- Blog Post
- Blog posts represent the views of CFR fellows and staff and not those of CFR, which takes no institutional positions.
Coauthored with Naomi Egel, research associate in the International Institutions and Global Governance program at the Council on Foreign Relations
This year, the global environmental outlook is sunnier than last Earth Day.
To be sure, Earth faces dire threats, as global warming, desertification, and deforestation continue unabated. The world has hit record temperatures each of the last eleven months. Ninety-three percent of the Great Barrier Reef’s coral is now bleached. Biodiverse jungles in Indonesia are being burned to make way for palm oil plantations. And half of the world’s population will live in water stressed areas by 2025. And yet the news is not all negative. Over the past year, the world has collectively taken significant steps to fight these alarming trends, suggesting that we are not wholly incapable of caring for our planet. Three accomplishments in particular provide welcome glimmers of hope.
The Paris Agreement
The most prominent example of humanity’s collective will to tackle environmental challenges was the breakthrough Paris Agreement reached in December at the twenty-first meeting of the Conference of Parties to the UN Framework Convention on Climate Change. Delegates pledged to limit global warming to 2 degrees Celsius, buttressed by countries’ individual Intended Nationally Determined Contributions. They also established a new five-year review cycle and committed to ratchet up their ambitions for emissions reductions in each period. They further expanded financing mechanisms to facilitate sustainable development and compensate vulnerable states for loss and damage, while extending to 2025 their previous $100 billion pledge for climate finance from developed states. Overall, the Paris Agreement provides a promising platform on which to accelerate climate action in the future—provided that domestic politics do not derail countries’ commitments to meeting their pledges.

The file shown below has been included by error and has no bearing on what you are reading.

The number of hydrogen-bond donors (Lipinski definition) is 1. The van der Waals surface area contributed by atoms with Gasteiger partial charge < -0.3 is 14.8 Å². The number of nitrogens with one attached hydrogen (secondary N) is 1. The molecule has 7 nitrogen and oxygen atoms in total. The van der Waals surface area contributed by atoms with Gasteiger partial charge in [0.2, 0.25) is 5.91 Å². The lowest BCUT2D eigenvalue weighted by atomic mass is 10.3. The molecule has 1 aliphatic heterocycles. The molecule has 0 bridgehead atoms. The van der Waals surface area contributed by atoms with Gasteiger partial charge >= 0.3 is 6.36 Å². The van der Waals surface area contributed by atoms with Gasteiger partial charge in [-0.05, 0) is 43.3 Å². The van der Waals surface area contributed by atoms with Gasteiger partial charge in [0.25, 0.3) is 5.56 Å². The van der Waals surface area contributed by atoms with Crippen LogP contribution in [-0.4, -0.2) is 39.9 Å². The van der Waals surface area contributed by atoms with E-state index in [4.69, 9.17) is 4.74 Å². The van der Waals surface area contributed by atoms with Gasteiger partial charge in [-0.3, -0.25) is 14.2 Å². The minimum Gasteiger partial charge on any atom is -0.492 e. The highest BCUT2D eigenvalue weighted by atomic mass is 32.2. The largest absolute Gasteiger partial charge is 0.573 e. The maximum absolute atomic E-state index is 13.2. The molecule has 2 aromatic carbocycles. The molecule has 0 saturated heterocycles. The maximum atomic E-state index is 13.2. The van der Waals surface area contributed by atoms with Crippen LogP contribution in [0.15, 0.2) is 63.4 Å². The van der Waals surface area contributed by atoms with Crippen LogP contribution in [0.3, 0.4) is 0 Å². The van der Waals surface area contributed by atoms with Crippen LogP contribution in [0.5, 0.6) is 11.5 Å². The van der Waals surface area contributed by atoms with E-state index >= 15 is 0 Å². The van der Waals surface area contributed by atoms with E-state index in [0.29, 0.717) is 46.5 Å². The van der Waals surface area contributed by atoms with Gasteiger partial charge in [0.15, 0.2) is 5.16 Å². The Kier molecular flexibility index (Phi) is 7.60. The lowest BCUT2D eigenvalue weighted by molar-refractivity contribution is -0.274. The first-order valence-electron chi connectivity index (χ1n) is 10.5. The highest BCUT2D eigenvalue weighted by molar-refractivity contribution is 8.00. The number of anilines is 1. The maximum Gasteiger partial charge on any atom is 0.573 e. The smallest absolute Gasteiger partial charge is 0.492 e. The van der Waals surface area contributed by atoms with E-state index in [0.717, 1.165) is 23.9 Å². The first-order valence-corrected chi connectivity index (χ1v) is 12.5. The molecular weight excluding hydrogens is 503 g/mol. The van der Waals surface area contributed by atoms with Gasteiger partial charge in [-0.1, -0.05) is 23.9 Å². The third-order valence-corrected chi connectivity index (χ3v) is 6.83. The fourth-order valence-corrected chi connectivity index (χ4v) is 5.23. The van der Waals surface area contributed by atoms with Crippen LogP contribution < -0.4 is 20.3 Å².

The Sustainable Development Goals
Environmental conservation featured prominently in six of the seventeen Sustainable Development Goals (SDGs), adopted at the United Nations on September 25, 2015. This marked a welcome change from the previous Millennium Development Goals, which gave short shrift to the global environment—and the invaluable “ecosystem services” that a healthy and resilient planet provide to the world economy. In adopting SDGs 13-15, countries committed themselves to conserve the terrestrial environment (including by fighting deforestation, combating desertification, and preserving endangered species); to sustainably manage marine ecosystems (including though better coastal zone management and more sustainable fisheries); and to combat climate change. Goals 6, 7, and 11, meanwhile, commit parties to sustainably manage water resources, promote clean energy, and make the transition to sustainable cities and communities. To be sure, the SDGs are highly ambitious and their implementation will require follow-through by UN member states. Still, they send an unprecedented and promising signal by placing environmental considerations at the heart of the global development agenda.